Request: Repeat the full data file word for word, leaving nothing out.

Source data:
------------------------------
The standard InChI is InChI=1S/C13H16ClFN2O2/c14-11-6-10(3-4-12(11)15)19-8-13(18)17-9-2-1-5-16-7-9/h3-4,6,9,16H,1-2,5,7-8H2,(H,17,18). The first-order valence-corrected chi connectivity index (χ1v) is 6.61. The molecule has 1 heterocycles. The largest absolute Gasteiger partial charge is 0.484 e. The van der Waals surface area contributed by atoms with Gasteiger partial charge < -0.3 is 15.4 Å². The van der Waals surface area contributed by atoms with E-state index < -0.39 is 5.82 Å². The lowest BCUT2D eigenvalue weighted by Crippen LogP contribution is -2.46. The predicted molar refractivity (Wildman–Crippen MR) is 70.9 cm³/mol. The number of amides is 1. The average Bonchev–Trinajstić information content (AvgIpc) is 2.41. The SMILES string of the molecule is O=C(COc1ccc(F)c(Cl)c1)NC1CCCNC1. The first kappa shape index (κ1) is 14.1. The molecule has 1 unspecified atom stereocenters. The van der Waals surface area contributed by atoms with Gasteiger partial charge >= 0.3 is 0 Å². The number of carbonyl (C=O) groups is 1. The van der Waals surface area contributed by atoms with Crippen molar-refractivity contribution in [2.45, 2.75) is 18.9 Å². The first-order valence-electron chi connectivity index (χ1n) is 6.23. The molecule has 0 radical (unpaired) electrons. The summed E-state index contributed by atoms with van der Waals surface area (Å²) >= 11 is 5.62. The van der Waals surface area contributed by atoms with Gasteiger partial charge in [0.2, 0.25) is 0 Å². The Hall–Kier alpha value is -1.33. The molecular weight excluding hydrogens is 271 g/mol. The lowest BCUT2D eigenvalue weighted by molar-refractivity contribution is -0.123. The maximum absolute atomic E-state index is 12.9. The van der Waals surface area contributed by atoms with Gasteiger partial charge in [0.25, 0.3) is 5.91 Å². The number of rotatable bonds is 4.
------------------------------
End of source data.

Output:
The standard InChI is InChI=1S/C13H16ClFN2O2/c14-11-6-10(3-4-12(11)15)19-8-13(18)17-9-2-1-5-16-7-9/h3-4,6,9,16H,1-2,5,7-8H2,(H,17,18). The first-order valence-corrected chi connectivity index (χ1v) is 6.61. The molecule has 1 heterocycles. The largest absolute Gasteiger partial charge is 0.484 e. The van der Waals surface area contributed by atoms with Gasteiger partial charge < -0.3 is 15.4 Å². The van der Waals surface area contributed by atoms with E-state index < -0.39 is 5.82 Å². The lowest BCUT2D eigenvalue weighted by Crippen LogP contribution is -2.46. The predicted molar refractivity (Wildman–Crippen MR) is 70.9 cm³/mol. The number of amides is 1. The average Bonchev–Trinajstić information content (AvgIpc) is 2.41. The SMILES string of the molecule is O=C(COc1ccc(F)c(Cl)c1)NC1CCCNC1. The first kappa shape index (κ1) is 14.1. The molecule has 1 unspecified atom stereocenters. The van der Waals surface area contributed by atoms with Gasteiger partial charge >= 0.3 is 0 Å². The number of carbonyl (C=O) groups is 1. The van der Waals surface area contributed by atoms with Crippen molar-refractivity contribution in [2.45, 2.75) is 18.9 Å². The first-order valence-electron chi connectivity index (χ1n) is 6.23. The molecule has 0 radical (unpaired) electrons. The summed E-state index contributed by atoms with van der Waals surface area (Å²) >= 11 is 5.62. The van der Waals surface area contributed by atoms with Gasteiger partial charge in [0.2, 0.25) is 0 Å². The Hall–Kier alpha value is -1.33. The molecular weight excluding hydrogens is 271 g/mol. The lowest BCUT2D eigenvalue weighted by molar-refractivity contribution is -0.123. The maximum absolute atomic E-state index is 12.9. The van der Waals surface area contributed by atoms with Gasteiger partial charge in [0.25, 0.3) is 5.91 Å². The number of rotatable bonds is 4.